transaction through which NWFCU acquired PPE[, ] . . . are of
central importance to the pending Arbitration.” Def.
Mem. in Opp. at 3; see also Exh. B, Banks Decl.,
result of Balestrino and Bengert's termination, NWFCU
shifted all SBA and USDA lending back to its operations in
Northern Virginia. Pl. Mem. in Supp. at 3. The parties
dispute whether NWFCU remains in the SBA and USDA loan
business today. According to Defendants, NWFCU terminated all
remaining employees and contractors in the PPE division and
is, therefore, no longer actively participating in the
market. Def. Mem. in Opp. at 3. Plaintiff asserts in its
reply that it is “carefully rebuilding its SBA and USDA
lending program.” Pl. Rep. in Supp. at 5.
11, 2016, Defendant SBC Finance was formed. Pl. Mem. in Supp.
at 3. Plaintiff alleges that Balestrino and Bengert are
owners, consultants, employees, or otherwise affiliated with
SBC Finance. Id. However, Defendants maintain that
SBC Finance's sole managing member is Fredrick Matson
Kelley (“Kelley”). Exhibit G, Declaration of
Fredrick Mason Kelley (“Exh. G, Kelley Decl.”),
¶ 10. Plaintiff alleges that Kelley is a “straw
owner” for Balestrino and Bengert, citing emails that
were inadvertently sent to its system involving notifications
from SBC Finance's registered agent, communication
between Bengert and Kelley regarding a laptop purchase for
Bengert, and financial payments in the amount of $30, 000
from Balestrino and Bengert to SBC Finance as proof of at
least an affiliation between the three Defendants. Pl. Rep.
in Supp. at 1-2.
also alleges that Defendants Banks and Gibson worked with
Balestrino and Bengert to market SBC Finance for sale to a
financial institution. Pl. Mem. in Supp. at 4. While
Defendant Banks acknowledges that he created a draft
marketing presentation for Balestrino and Bengert to market
their SBA and USDA loan expertise, he claims that the draft
presentation's inclusion of SBC Finance and Defendant
Gibson were both mistakes. Exh. B, Banks Decl., ¶¶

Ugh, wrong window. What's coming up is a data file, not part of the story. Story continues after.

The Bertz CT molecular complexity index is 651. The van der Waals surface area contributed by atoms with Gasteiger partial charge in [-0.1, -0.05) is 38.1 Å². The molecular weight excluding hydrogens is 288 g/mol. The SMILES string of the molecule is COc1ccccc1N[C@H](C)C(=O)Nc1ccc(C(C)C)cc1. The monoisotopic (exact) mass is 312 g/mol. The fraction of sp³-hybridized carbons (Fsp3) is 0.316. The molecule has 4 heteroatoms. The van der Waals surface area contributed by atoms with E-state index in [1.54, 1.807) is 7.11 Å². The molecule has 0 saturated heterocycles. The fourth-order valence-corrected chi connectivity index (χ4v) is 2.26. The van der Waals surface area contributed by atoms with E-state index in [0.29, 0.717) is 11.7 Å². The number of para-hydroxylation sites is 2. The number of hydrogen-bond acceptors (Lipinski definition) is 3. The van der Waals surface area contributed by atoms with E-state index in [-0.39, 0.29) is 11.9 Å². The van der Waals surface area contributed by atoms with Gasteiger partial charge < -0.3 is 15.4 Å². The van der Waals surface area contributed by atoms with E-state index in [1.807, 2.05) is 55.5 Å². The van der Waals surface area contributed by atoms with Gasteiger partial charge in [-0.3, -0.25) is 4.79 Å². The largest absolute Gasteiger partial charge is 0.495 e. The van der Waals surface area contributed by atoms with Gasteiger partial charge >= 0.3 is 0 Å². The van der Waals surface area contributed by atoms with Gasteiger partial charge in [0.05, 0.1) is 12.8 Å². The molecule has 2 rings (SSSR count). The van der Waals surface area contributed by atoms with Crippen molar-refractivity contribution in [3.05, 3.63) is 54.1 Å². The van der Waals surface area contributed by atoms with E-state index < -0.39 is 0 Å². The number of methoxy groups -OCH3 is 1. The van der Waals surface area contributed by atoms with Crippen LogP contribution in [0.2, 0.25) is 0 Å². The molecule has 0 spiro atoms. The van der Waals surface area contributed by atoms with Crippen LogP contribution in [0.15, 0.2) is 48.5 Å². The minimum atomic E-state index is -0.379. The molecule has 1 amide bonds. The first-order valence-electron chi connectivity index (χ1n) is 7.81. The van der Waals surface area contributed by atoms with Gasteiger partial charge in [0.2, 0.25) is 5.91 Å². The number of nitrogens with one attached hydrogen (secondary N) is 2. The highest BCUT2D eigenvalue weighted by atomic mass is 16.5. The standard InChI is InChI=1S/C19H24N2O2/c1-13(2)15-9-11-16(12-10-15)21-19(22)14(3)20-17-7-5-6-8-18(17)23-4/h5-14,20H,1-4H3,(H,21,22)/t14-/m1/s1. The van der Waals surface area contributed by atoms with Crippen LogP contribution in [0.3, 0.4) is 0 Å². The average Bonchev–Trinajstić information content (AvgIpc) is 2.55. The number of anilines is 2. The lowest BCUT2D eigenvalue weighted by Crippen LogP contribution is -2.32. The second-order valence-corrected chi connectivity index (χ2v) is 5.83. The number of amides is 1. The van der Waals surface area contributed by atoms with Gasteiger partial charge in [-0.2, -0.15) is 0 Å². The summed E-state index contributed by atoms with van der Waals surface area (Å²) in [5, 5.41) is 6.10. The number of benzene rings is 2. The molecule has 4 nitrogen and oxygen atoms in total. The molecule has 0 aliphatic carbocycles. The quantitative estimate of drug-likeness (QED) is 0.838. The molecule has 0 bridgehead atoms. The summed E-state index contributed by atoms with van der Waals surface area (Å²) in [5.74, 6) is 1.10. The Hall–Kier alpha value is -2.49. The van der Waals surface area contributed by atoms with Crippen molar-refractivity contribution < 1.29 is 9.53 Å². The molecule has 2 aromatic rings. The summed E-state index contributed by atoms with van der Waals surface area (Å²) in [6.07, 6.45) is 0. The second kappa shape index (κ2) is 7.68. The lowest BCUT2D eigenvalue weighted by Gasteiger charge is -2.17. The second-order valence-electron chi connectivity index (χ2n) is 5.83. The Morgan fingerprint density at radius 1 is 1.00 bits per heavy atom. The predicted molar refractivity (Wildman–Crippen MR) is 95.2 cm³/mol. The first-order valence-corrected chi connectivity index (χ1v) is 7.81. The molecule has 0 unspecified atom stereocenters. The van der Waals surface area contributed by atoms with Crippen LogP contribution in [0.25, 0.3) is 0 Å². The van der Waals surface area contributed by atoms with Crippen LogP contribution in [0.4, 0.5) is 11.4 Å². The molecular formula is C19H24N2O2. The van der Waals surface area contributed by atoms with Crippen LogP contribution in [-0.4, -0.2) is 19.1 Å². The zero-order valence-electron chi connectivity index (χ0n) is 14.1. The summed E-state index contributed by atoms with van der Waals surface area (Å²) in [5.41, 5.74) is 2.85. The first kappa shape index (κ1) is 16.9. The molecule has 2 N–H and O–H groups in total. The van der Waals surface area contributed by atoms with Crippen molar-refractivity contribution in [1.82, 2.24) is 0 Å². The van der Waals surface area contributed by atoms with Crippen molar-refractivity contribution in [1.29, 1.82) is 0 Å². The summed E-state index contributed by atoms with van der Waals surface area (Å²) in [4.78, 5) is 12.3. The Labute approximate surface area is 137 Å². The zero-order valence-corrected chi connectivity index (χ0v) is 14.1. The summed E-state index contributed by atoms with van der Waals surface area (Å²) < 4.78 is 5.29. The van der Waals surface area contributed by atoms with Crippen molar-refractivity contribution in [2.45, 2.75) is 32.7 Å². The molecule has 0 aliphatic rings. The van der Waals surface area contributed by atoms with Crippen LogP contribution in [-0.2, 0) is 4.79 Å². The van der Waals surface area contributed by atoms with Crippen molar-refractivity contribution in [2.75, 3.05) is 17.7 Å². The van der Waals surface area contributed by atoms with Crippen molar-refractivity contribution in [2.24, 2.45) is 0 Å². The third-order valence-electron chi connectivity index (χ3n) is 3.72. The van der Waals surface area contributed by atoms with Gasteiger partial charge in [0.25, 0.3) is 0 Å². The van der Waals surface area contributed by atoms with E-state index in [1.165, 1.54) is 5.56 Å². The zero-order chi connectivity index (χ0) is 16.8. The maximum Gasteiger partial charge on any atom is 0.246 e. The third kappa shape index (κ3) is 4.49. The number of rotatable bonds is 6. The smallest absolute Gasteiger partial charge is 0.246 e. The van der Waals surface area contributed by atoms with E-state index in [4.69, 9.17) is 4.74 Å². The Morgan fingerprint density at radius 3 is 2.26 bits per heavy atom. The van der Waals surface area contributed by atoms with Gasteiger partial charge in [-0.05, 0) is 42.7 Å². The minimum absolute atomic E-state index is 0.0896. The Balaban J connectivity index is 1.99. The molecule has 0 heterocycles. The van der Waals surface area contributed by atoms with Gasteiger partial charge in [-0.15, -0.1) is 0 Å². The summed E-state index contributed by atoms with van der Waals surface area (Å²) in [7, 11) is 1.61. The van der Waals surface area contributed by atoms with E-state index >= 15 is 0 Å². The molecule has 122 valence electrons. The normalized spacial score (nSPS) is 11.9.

6-8. The draft presentation also included Defendant
Janus's name; Banks claims he was considering working
with that entity. Id. ¶ 8. Defendants contend
that Gibson, Banks, and Janus are not owners, consultants, or
active participants in SBC Finance. Def. Mem. in Opp. at 4.
Plaintiff contests the characterization of the relationship
between the four Defendants and continues to assert that the
business plan was “obviously specific” to SBC
Finance. Pl. Rep. in Supp. at 3.
Plaintiff alleges that SBC Finance has hired former NWFCU
employees, targeted NWFCU SBA and USDA loans for refinancing,
and followed up on lending opportunities that were initially
developed while Balestrino and Bengert were employed at
NWFCU. Pl. Mem. in Supp. at 4. Defendants admit that, having
been terminated without cause, several former members of the
PPE division at NWFCU now work for SBC Finance. Def. Mem. in
Opp. at 4. However, they also clarify that none of these
former PPE division employees are restricted from competing
with NWFCU, as Balestrino and Bengert are. Id. at 3.
10, 2016, NWFCU commenced a related case against JBCB
Investments, LLC (“JBCB”), an entity owned by
Balestrino and Bengert, alleging that JBCB had converted and
been unjustly enriched as the result of a payment from NWFCU.
See Exhibit H, Related Case Docket Report [Dkt.
23-8]; Exhibit I, Related Case Complaint [Dkt. 23-9].
Following JBCB's motion, on October 3, 2016, Judge
O'Grady stayed the case pending arbitration. See
Exhibit A, Related Case Order [Dkt. 23-1]. Less than two
weeks later, NWFCU commenced this action.
NWFCU is a credit union formed under the National Credit
Union Act and headquartered in Herndon, Virginia. Compl.
¶ 1. Defendant SBC Finance is a Nevada limited liability
corporation with its principal place of business in Arizona.
Id. ¶ 2. Defendant Janus is a corporation
formed and registered to do business in South Carolina.
Id. ¶ 5. Defendant Gibson is alleged to be
working full-time at a credit union in Georgia. Id.
¶ 3. Defendant Banks is alleged to reside in Georgia.
Id. ¶ 4.
October 13, 2016, Plaintiff filed the present lawsuit seeking
injunctive relief and damages pursuant to Virginia law,
including tortious interference with contract and conspiracy.
This motion is ...